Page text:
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More than 500 Call Bells Answered…and Counting

Lawrence General’s phlebotomists have embraced the Answer the Call initiative in a big way. Since being trained to answer inpatient call bells last spring, the team has done so more than 500 times to date. In the last three months of 2018 alone, they collectively answered 202 call bells, half of which were in the Emergency Center.

“This makes a huge difference to both the patient and staff experience here at the hospital,” says Christina Wolf, RN, director of Population Health, who oversees the Answer the Call initiative. “When a call bell is answered quickly, it reduces anxiety and enhances safety for the patient, and frees up valuable time for bedside clinical staff.”

Started in late 2017, the Answer the Call initiative was introduced as a way to broaden the number of staff members who are trained to answer a call bell with the goal to improve response times and reduce patient falls.

“Traditionally, the call bell is the responsibility of the nurses and aides providing direct care on the patient floors,” says Christina. “But the call bells are really everybody’s responsibility and we want to set the expectation that the person who is closest will be the first to respond.”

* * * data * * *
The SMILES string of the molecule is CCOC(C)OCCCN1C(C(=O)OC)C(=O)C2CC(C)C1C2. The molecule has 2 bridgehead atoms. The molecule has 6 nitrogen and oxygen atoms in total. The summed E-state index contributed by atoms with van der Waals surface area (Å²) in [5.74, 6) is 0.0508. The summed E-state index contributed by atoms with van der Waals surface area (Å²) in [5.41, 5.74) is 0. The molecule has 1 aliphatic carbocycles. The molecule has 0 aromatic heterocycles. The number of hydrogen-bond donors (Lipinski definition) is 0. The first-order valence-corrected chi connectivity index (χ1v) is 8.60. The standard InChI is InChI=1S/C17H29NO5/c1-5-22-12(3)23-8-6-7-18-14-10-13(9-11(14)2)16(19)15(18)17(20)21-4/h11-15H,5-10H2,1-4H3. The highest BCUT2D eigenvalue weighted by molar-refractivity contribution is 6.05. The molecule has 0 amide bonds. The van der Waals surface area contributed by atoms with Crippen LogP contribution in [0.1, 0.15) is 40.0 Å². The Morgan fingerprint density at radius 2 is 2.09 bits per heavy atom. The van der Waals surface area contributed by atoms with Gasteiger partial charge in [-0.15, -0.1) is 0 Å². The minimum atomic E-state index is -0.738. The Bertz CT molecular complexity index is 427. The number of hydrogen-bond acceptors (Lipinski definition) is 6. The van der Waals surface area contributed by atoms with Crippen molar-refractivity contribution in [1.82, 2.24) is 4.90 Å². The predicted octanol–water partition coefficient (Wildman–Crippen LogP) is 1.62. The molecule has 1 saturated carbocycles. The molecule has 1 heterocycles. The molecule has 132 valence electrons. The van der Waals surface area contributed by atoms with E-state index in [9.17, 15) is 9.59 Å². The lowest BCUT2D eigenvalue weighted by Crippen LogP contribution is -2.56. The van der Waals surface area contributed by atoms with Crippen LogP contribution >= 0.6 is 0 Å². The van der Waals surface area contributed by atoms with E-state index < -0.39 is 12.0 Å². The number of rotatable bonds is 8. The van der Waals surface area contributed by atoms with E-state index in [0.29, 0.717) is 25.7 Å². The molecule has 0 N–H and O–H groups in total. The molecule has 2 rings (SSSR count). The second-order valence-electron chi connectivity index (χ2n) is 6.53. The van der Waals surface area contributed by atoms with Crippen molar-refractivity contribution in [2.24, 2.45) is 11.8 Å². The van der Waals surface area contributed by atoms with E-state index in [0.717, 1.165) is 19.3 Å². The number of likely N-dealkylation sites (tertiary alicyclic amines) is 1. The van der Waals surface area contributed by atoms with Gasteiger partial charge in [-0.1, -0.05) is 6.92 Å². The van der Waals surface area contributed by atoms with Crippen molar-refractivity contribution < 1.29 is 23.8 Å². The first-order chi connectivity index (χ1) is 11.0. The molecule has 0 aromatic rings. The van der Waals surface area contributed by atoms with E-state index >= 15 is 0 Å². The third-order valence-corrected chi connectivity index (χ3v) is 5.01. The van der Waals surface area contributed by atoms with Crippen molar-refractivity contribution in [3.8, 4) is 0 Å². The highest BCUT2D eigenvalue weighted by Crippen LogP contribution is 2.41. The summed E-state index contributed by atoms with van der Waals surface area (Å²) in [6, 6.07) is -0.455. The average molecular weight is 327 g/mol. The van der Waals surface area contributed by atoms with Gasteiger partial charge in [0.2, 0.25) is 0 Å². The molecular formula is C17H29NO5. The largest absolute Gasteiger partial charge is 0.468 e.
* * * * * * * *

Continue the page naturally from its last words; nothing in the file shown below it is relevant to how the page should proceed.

Under the direction Ali Scarry, administrative director of the Laboratory, and Maria Jimenez, Phlebotomy supervisor, the Laboratory team has made answering call bells a cornerstone of their Annual Operating Plan goals. Every member of the Lab staff has received Answer the Call training, and all new phlebotomists are trained during orientation. Maria has been maintaining a log of all call bells answered by her team since July.

“Most of the patient requests are very basic, like lowering a shade, moving a table, or getting a glass of water,” says Maria. Occasionally, however, the phlebotomists are in the right place at the right time to mitigate a more serious incident. Marino Alcantara, for example, helped redirect a confused patient who had wandered out of her room. Leyshla Hernandez caught a patient who almost fell out of bed after dropping her call bell.

“This initiative is really a good fit for the phlebotomists because they are out on the floors so much,” says Ali. “They know the nursing staff and often get to know the patients who are here for extended stays. They’re already an important part of the care team.”

“Answering call bells is really second nature to the phlebotomists,” adds Maria. “We’ve always checked in on patients and provided assistance when possible. It’s great that we’re now getting recognized.”

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